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Thousands Of California Vets Who Fought With National Guard Told To Repay Their Enlistment Bonuses

LOS ANGELES (   —  "It certainly hurts the credibility going forward if we can't depend on the promises that were made to us when we volunteered to put our life on the line," says retired Commander Francis McVey of the US Navy.

Nearly a decade ago, the US Armed Forces was short on troops after years of fighting wars in Iraq and Afghanistan.

The California National Guard offered thousands of soldiers bonuses to enlist, up to $15,000 to go to war.

The government is now asking for that money back.

McVey is the president of Santa Clara County's Veterans Council.

"The way to fix it if the law needs to be changed," says McVey, "that's what elected officials are for. They should fix the problem not lay it off on what in fact are turning into the victims."

The money was given to the soldiers upfront, similar to an athlete getting a signing bonus.

According to the LA Time, the bonus money was supposed to be limited to soldiers who were taken on high-demand assignments.

A federal investigation uncovered thousands of bonuses and student loan payments that were given to California Guard soldiers who didn't qualify under the high-demand assignment criteria.

Fajardo also spoke to retired US Army Chief Warrant Officer Warren Finch who also served in the Guard.

She asked him if he believed the money should be returned?

"I don't think so." he said, "I think they took the bonus honestly believing that's what they were authorized. To be perfectly honest I think the people that did it, promised them the bonus should be the ones paying it back."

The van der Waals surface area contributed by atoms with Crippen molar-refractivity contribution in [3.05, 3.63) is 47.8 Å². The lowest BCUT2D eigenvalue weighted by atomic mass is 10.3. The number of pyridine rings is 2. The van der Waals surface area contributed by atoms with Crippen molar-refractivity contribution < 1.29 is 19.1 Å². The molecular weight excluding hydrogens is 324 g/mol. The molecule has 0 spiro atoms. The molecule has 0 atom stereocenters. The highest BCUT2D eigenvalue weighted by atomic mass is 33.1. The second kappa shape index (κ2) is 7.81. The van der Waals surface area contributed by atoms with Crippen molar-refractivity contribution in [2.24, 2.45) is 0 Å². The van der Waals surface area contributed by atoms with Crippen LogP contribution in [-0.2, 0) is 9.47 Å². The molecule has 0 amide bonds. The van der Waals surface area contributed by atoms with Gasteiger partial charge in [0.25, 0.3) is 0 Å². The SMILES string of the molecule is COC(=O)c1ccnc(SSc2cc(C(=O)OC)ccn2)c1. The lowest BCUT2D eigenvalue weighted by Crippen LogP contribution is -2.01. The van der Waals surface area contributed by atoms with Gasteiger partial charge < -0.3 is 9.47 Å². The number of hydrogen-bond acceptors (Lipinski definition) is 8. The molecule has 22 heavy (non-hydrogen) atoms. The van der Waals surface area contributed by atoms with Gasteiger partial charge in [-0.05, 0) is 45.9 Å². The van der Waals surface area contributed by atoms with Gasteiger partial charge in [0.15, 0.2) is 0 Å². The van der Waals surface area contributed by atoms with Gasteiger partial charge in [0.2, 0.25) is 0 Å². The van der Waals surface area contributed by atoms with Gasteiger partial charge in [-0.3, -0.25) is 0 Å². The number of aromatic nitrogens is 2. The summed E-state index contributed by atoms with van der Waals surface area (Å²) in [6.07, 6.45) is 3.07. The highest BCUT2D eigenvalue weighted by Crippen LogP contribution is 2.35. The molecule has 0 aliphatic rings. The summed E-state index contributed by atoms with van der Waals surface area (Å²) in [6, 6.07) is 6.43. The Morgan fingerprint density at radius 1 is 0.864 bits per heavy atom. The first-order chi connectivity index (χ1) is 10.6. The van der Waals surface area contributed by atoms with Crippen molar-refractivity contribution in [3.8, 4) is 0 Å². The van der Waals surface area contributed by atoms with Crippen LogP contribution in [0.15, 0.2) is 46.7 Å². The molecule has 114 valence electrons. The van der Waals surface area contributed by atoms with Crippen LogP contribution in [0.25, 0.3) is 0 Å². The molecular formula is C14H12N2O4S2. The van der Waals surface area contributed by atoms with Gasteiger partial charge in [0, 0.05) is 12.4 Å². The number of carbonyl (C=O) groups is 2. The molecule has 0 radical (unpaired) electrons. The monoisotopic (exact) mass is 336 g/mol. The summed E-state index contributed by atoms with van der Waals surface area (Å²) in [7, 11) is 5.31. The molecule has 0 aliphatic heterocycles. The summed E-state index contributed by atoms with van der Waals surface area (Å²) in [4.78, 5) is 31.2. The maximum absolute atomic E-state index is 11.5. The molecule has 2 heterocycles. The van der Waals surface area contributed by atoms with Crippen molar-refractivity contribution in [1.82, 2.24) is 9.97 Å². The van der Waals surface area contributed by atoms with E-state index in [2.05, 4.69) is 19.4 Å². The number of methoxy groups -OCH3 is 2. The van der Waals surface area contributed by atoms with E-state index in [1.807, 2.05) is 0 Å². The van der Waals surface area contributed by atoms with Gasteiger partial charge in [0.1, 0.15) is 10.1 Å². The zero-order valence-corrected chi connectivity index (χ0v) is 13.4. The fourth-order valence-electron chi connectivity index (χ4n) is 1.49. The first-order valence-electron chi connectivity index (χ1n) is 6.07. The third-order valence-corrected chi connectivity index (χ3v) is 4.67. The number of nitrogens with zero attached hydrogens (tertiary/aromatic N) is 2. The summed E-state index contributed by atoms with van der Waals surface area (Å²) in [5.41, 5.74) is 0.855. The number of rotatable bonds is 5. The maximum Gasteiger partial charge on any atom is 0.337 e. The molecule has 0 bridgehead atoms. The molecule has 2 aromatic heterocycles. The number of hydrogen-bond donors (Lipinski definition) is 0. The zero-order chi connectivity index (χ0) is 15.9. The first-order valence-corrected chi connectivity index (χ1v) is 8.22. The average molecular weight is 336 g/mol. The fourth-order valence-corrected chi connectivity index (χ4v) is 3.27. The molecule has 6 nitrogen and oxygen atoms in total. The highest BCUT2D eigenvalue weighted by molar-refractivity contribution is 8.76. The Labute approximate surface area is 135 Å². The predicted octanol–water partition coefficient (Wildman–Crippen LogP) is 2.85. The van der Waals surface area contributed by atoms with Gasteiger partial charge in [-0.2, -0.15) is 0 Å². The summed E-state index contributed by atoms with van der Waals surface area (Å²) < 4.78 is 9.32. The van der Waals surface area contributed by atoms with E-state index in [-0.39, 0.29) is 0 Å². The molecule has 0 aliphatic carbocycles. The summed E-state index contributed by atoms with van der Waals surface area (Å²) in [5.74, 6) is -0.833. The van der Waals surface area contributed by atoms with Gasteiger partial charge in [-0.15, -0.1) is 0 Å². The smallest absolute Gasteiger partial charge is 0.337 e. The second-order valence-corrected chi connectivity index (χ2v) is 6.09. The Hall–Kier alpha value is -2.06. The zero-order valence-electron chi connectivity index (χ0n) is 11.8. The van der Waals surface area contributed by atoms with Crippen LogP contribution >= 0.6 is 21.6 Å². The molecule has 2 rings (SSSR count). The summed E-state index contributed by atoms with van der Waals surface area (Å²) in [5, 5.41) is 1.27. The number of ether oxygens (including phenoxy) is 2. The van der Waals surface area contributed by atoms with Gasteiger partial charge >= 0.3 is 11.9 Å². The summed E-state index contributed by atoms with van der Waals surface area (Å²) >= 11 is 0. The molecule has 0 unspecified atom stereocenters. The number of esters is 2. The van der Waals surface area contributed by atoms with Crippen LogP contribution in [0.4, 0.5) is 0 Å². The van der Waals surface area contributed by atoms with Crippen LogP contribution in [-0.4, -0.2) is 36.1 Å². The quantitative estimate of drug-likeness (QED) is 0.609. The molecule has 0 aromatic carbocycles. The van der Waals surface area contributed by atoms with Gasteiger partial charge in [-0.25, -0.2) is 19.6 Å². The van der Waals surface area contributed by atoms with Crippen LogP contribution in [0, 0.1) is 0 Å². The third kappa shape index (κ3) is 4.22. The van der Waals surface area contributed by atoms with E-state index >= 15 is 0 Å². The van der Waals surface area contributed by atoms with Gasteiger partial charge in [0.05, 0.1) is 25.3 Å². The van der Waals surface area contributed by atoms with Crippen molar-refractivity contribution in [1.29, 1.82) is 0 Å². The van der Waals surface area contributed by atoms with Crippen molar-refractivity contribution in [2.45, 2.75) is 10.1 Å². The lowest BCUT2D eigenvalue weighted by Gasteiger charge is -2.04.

Finch says as the military works to sort out accusations of fraud and mismanagement, it's the soldiers who are paying the price.
"It also could discourage people from joining the military and that hurts especially when you have an all-volunteer army," says Finch.

The LA Times said this "give it back" policy would affect 10,000 current and retired soldiers.  A Guard spokesperson said the figure would actually be much lower.

The California National Guard believe it is under fire and it also looking for legislative help.  A spokesperson wrote, "The California National Guard does not have the authority to unilaterally waive these debts., However, the California National Guard welcomes any law passed by Congress to waive these debts."

The ranking member of the House Veterans Affairs Committee is from the Inland Empire. Fajardo reached Rep Mark Takano by phone --  be declined to talk and referred her to his chief of staff.

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